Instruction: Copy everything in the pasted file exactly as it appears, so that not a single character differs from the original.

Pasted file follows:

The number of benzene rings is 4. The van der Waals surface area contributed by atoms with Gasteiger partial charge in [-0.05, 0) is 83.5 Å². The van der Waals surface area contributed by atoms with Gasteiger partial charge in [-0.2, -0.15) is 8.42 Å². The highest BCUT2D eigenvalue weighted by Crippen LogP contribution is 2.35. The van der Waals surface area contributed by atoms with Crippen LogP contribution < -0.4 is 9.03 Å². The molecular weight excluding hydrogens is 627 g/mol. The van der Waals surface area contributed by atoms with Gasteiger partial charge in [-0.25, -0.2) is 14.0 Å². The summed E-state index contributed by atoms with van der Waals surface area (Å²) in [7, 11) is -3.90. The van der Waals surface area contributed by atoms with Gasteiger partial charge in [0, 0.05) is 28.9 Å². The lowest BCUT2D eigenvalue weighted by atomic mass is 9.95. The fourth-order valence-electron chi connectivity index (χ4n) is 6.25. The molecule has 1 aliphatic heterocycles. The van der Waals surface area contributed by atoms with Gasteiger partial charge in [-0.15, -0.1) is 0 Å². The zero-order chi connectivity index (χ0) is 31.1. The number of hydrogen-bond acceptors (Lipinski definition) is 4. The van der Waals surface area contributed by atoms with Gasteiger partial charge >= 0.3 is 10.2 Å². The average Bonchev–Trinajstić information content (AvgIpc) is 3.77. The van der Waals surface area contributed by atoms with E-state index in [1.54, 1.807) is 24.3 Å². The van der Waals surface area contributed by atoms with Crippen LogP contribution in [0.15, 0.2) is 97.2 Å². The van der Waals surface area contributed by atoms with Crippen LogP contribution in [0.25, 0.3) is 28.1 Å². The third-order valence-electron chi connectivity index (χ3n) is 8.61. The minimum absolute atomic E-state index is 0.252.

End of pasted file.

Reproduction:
The number of benzene rings is 4. The van der Waals surface area contributed by atoms with Gasteiger partial charge in [-0.05, 0) is 83.5 Å². The van der Waals surface area contributed by atoms with Gasteiger partial charge in [-0.2, -0.15) is 8.42 Å². The highest BCUT2D eigenvalue weighted by Crippen LogP contribution is 2.35. The van der Waals surface area contributed by atoms with Crippen LogP contribution < -0.4 is 9.03 Å². The molecular weight excluding hydrogens is 627 g/mol. The van der Waals surface area contributed by atoms with Gasteiger partial charge in [-0.25, -0.2) is 14.0 Å². The summed E-state index contributed by atoms with van der Waals surface area (Å²) in [7, 11) is -3.90. The van der Waals surface area contributed by atoms with Gasteiger partial charge in [0, 0.05) is 28.9 Å². The lowest BCUT2D eigenvalue weighted by atomic mass is 9.95. The fourth-order valence-electron chi connectivity index (χ4n) is 6.25. The molecule has 1 aliphatic heterocycles. The van der Waals surface area contributed by atoms with Gasteiger partial charge in [-0.15, -0.1) is 0 Å². The zero-order chi connectivity index (χ0) is 31.1. The number of hydrogen-bond acceptors (Lipinski definition) is 4. The van der Waals surface area contributed by atoms with Gasteiger partial charge >= 0.3 is 10.2 Å². The average Bonchev–Trinajstić information content (AvgIpc) is 3.77. The van der Waals surface area contributed by atoms with E-state index in [1.54, 1.807) is 24.3 Å². The van der Waals surface area contributed by atoms with Crippen LogP contribution in [0.15, 0.2) is 97.2 Å². The van der Waals surface area contributed by atoms with Crippen LogP contribution in [0.25, 0.3) is 28.1 Å². The third-order valence-electron chi connectivity index (χ3n) is 8.61. The minimum absolute atomic E-state index is 0.252.